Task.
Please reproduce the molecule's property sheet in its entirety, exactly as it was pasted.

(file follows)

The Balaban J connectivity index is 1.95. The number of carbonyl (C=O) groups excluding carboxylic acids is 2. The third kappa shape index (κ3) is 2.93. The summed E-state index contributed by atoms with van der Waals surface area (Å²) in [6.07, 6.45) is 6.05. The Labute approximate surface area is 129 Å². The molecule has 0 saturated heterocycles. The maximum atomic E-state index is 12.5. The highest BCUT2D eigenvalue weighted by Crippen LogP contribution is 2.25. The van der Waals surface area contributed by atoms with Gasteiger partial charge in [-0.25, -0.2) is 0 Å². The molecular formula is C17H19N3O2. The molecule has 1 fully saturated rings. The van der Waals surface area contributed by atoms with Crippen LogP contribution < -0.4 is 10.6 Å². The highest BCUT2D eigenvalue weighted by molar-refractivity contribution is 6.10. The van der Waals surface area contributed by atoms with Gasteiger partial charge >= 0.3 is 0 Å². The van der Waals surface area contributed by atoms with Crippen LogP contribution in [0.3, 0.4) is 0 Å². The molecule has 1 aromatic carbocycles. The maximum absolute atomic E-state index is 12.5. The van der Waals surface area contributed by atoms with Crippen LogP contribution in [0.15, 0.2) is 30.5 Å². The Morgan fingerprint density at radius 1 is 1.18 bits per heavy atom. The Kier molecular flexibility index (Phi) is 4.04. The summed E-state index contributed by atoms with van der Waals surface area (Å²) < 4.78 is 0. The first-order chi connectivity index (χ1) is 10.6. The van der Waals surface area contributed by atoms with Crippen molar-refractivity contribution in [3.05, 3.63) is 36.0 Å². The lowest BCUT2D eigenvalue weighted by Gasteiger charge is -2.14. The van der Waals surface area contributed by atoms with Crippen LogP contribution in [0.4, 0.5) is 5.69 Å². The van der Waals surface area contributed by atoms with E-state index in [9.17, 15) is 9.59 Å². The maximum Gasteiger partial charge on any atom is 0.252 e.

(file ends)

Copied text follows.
The Balaban J connectivity index is 1.95. The number of carbonyl (C=O) groups excluding carboxylic acids is 2. The third kappa shape index (κ3) is 2.93. The summed E-state index contributed by atoms with van der Waals surface area (Å²) in [6.07, 6.45) is 6.05. The Labute approximate surface area is 129 Å². The molecule has 0 saturated heterocycles. The maximum atomic E-state index is 12.5. The highest BCUT2D eigenvalue weighted by Crippen LogP contribution is 2.25. The van der Waals surface area contributed by atoms with Gasteiger partial charge in [-0.25, -0.2) is 0 Å². The molecular formula is C17H19N3O2. The molecule has 1 fully saturated rings. The van der Waals surface area contributed by atoms with Crippen LogP contribution < -0.4 is 10.6 Å². The highest BCUT2D eigenvalue weighted by molar-refractivity contribution is 6.10. The van der Waals surface area contributed by atoms with Gasteiger partial charge >= 0.3 is 0 Å². The van der Waals surface area contributed by atoms with Crippen LogP contribution in [0.3, 0.4) is 0 Å². The molecule has 1 aromatic carbocycles. The maximum absolute atomic E-state index is 12.5. The van der Waals surface area contributed by atoms with Crippen LogP contribution in [0.15, 0.2) is 30.5 Å². The Morgan fingerprint density at radius 1 is 1.18 bits per heavy atom. The Kier molecular flexibility index (Phi) is 4.04. The summed E-state index contributed by atoms with van der Waals surface area (Å²) < 4.78 is 0. The first-order chi connectivity index (χ1) is 10.6. The van der Waals surface area contributed by atoms with Crippen molar-refractivity contribution in [3.05, 3.63) is 36.0 Å². The lowest BCUT2D eigenvalue weighted by Gasteiger charge is -2.14. The van der Waals surface area contributed by atoms with Crippen LogP contribution in [0.4, 0.5) is 5.69 Å². The van der Waals surface area contributed by atoms with E-state index in [9.17, 15) is 9.59 Å². The maximum Gasteiger partial charge on any atom is 0.252 e.